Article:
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Report: Alabama mayor apologizes after defending comments suggesting 'killing out' gay people

Mark Chambers, mayor of Carbon Hill, Alabama, apologized Tuesday after defending comments he made suggesting "killing out" gay people. (Carbon Hill)
Mark Chambers, mayor of Carbon Hill, Alabama, apologized Tuesday after defending comments he made suggesting "killing out" gay people. (Carbon Hill)

CARBON HILL, Ala. – An Alabama mayor on Tuesday apologized after defending comments he reportedly made on Facebook suggesting that gay people should be killed, saying his words were taken out of context.

According to news station WBRC, Carbon Hill Mayor Mark Chambers posted on Friday a graphic that said, "We live in a society where homosexuals lecture us on morals, transvestites lecture us on human biology, baby killers lecture us on human rights and socialists lecture us on economics.”

Chambers then commented on the post, writing, "By giving the minority more rights than the majority. I hate to think of the country my grandkids will live in unless somehow we change and I think that will take a revolution.” He followed that up by writing, "The only way to change it would be to kill the problem out. I know it’s bad to say but without killing them out there’s no way to fix it.”

Reporters from WBRC spoke with Chambers over the phone Monday. He initially denied writing the comments before defending himself, saying that his words were taken out of context, according to the station.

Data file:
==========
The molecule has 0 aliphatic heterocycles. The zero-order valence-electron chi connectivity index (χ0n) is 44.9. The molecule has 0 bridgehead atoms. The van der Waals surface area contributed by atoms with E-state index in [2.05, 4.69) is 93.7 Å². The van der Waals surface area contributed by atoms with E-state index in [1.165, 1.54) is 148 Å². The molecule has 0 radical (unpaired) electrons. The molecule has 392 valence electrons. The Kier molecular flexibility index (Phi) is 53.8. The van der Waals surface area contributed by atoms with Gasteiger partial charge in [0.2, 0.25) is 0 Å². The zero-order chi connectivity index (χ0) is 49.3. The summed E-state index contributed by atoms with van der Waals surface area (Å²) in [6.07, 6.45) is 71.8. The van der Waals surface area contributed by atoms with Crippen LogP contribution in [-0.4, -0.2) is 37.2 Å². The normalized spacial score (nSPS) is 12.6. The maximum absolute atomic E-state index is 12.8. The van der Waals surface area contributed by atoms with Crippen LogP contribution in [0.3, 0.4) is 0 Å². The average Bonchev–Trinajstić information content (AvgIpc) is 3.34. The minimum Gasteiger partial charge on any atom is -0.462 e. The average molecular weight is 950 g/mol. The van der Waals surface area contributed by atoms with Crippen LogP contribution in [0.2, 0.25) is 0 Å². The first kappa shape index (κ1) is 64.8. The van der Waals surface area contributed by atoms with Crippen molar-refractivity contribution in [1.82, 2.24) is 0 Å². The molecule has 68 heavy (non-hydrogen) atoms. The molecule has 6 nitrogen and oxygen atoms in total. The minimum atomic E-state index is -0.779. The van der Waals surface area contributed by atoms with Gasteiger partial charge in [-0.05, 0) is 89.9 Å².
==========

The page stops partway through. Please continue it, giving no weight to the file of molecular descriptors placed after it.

“I never said anything about killing out gays or anything like that,” Chambers reportedly told the station. “If it comes to a revolution in this country both sides of these people will be killed out.”

He added that the comments were meant to be shared in a private message as opposed to a public post, according to the station.

During the call, Chambers also reportedly spoke about immigrants, calling them "ungrateful" and saying that they were taking over the country.

On Tuesday, Chambers posted an apology to his Facebook page, writing, "Although I believe my comment was taken out of context and was not targeting the LGBTQ community, I know that it was wrong to say anyone should be kill. I hope very much our Citizens and anyone that was hurt by this comment can accept my apology.”

Chambers was elected mayor of Carbon Hill in 2014. The rural town has a population of less than 2,000 people.


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